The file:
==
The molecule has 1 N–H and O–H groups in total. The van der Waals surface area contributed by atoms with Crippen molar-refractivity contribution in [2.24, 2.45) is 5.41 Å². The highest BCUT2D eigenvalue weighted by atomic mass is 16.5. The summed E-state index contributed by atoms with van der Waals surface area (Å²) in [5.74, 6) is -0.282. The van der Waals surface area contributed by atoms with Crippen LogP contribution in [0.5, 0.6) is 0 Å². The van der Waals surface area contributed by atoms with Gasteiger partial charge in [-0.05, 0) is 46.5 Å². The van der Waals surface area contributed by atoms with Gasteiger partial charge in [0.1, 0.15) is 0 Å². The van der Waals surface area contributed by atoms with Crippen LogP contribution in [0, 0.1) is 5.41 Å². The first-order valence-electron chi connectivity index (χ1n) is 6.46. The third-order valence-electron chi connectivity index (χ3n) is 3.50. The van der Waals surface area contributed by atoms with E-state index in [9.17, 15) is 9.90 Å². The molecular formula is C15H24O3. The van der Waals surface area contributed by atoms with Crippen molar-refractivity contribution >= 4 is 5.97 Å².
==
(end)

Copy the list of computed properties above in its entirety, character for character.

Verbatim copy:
The molecule has 1 N–H and O–H groups in total. The van der Waals surface area contributed by atoms with Crippen molar-refractivity contribution in [2.24, 2.45) is 5.41 Å². The highest BCUT2D eigenvalue weighted by atomic mass is 16.5. The summed E-state index contributed by atoms with van der Waals surface area (Å²) in [5.74, 6) is -0.282. The van der Waals surface area contributed by atoms with Crippen LogP contribution in [0.5, 0.6) is 0 Å². The van der Waals surface area contributed by atoms with Gasteiger partial charge in [-0.05, 0) is 46.5 Å². The van der Waals surface area contributed by atoms with Gasteiger partial charge in [0.1, 0.15) is 0 Å². The van der Waals surface area contributed by atoms with Crippen LogP contribution in [0, 0.1) is 5.41 Å². The first-order valence-electron chi connectivity index (χ1n) is 6.46. The third-order valence-electron chi connectivity index (χ3n) is 3.50. The van der Waals surface area contributed by atoms with E-state index in [9.17, 15) is 9.90 Å². The molecular formula is C15H24O3. The van der Waals surface area contributed by atoms with Crippen molar-refractivity contribution >= 4 is 5.97 Å².